Tuesday, 20 May 2014

Completed right turnshoe - With pictures

I got a fair bit of work done this long weekend on the turnshoes. I now have a completed right shoe. It doesn't fit quite right (it's probably a half size too long), so I don't think I could actually wear it, but I definitely learned the process and can tweak the sizes better for next time.

When last you saw the turn shoe I had taken some thick felt and lasted it to check the pattern. I needed to modify it a bit to centre the heel correctly and make sure the side's met up. So this weekend I modified the pattern and cut the leather out. The following two pictures shows the shoe on the last before I started to actually attach it to the sole.

Once I did that I gradually loosened the webbing hold the shoe to the last a bit at a time, sew the loosened section to the sole as I went. That basically took me most of the afternoon on Monday. Once it was attached to the sole, I sewed up the side opening and turned it right-side out (although I may need to use thicker thread for the side seam as it broke when I turned the shoe - something they identified as a problem in the instructions).

Here is the completed right shoe. The leather's not period but I didn't want to start using veg tan until I knew what I was doing. Next up, the left shoe.

Oh, and if anyone's looking for a pair of 9 1/2 -ish turnshoes in red leather, I may have some in the near future. :)

Monday, 12 May 2014

Turnshoe Update - With Pictures

So this weekend I did some more work on my turnshoes. I popped over to Zeli's on Saturday and bought a new curved awl, since that makes punching the holes in the sole of the shoe easier.

I spent most of Saturday punching the holes in the sole with the awl. I had to pace myself because it's an odd motion and I was feeling it in my elbow. Oddly it was my left elbow, just from holding the leather while I punched the holes. I don't know why. It's still sore a couple of days later.

Anyway, after enlarging the pattern a bit I cut it out of some green felt we had in our craft box and then tacked it onto the last as per the instructions. The pictures below show what it looks like partially tacked down.

I discovered a couple of things.

First, I need to adjust the pattern more. The heel piece isn't long enough so it doesn't meet the side of the shoe properly. The heel itself needs to be shifted over a bit as well as it isn't centred properly since I adjusted the pattern previously. Not a huge deal.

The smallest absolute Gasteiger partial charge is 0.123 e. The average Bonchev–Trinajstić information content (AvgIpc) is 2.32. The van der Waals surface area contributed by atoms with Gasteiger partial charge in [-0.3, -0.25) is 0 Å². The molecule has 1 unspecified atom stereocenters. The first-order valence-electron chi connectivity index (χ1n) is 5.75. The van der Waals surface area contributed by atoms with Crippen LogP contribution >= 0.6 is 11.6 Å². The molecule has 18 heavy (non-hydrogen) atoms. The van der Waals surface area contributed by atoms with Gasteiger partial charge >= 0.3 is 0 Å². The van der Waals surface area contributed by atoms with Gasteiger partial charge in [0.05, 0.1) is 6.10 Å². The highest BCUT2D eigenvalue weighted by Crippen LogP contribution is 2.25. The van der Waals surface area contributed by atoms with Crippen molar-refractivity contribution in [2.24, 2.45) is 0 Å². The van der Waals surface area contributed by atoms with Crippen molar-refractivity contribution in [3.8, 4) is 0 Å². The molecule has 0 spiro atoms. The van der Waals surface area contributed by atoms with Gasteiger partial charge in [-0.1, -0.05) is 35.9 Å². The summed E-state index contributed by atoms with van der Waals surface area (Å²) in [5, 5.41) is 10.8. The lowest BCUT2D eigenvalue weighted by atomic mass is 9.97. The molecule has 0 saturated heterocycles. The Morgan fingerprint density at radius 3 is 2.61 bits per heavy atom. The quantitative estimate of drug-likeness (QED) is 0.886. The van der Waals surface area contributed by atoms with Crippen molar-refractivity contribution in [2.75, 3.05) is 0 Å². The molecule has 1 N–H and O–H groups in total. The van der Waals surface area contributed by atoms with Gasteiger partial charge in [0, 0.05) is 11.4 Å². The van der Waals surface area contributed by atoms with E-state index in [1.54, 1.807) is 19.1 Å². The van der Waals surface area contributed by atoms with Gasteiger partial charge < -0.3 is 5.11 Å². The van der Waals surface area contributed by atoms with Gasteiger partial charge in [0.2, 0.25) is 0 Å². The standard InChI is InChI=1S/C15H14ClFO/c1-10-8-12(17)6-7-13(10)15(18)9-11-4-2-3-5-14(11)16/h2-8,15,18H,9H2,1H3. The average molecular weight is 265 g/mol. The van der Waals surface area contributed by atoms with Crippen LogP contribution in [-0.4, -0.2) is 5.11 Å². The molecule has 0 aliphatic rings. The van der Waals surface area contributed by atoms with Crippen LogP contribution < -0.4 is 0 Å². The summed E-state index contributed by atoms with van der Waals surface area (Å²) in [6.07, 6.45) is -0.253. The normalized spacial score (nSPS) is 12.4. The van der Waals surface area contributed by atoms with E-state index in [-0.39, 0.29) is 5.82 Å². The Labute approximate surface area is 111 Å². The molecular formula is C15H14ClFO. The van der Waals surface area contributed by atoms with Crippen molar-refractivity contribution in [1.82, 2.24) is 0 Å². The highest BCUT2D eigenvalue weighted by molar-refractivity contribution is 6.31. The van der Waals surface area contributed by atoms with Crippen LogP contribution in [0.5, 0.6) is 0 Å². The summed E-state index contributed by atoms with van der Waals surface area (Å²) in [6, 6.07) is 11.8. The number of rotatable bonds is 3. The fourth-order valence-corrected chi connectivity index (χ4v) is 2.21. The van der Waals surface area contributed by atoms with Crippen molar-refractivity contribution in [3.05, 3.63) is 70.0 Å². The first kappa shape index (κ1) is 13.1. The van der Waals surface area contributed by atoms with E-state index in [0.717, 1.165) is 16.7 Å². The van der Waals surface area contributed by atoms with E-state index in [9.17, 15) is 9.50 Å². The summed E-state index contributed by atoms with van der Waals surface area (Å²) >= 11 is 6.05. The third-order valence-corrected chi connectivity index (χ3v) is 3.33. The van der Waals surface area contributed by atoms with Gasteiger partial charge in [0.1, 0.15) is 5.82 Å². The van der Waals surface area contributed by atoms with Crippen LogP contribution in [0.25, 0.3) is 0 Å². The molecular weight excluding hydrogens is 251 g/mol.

I'm also a bit concerned that the shoe is going to be a bit too big. When I put my foot in, there was a fair bit of room on the sole (like an inch) when I pushed my toes to the end.  I'm hoping when I actually sew things on it will tighten it up a little bit but I've already cut the sole piece so I may as well keep going. Worst case, I can find someone these will fit and try again.

On the bright side, it certainly looks like a shoe, so that's an improvement over my first attempt a few years ago.

Friday, 9 May 2014

The making of the turnshoe - attempt number 2

It's been a while, with many other projects on the go, but I'm finally getting back to trying to make myself some shoes. I'm tired of wearing my modern black shoes to most events.

I last tried looking at doing turnshoes almost three years ago, but it didn't go well. Needless to say I was less than impressed by the instructions from the Complete Anachronist issue. So, thanks to a Facebook post by Lord Evan Quicktongue (I blame him for me spend more money on books), I found a set of pdf books from Talbot's Fine Accessories for a reasonable price on how to make various types of period shoes.

I also have an added advantage this time in that we bought a set of lasts a few years ago at Pennsic for my size shoe, which means that hopefully I won't have to do the tape my foot method to make a pattern this time.

The E-books from Talbot's cover a number of different shoe types, but I'm going to use their most recent one "Authentic Medieval Turn Shoes" as my guide.

First, I traced the foot shape of my last onto my thick leather (I'm using about 8 oz for the sole). Before cutting it out I put my foot into it to make sure it will work, so fingers crossed. I then printed out the pattern from the uppers traced it onto some scrap garment weight leather that I had lying around from a failed previous project. It looks ok but I'm concerned it's a bit too small and won't meet up properly when I sew it all together, so I've expanded the pattern a bit to give it about an extra 1/2 inch on all sides.

AElfwyn suggested using craft felt for my mock-up instead of fabric or lighter leather because it will replicate the feel of the leather I'll eventually be using for the uppers. I plan on using some nice red leather we bought in Hamilton a few years ago (not entirely period but for my first set of shoes it should work nicely).

This weekend I plan to trace out the new pattern on the felt and see how it works. I'll also probably have to make a stop at Zeli's tomorrow to see about a curved awl so I can properly punch the holes to attach the upper to the sole.

Fingers crossed!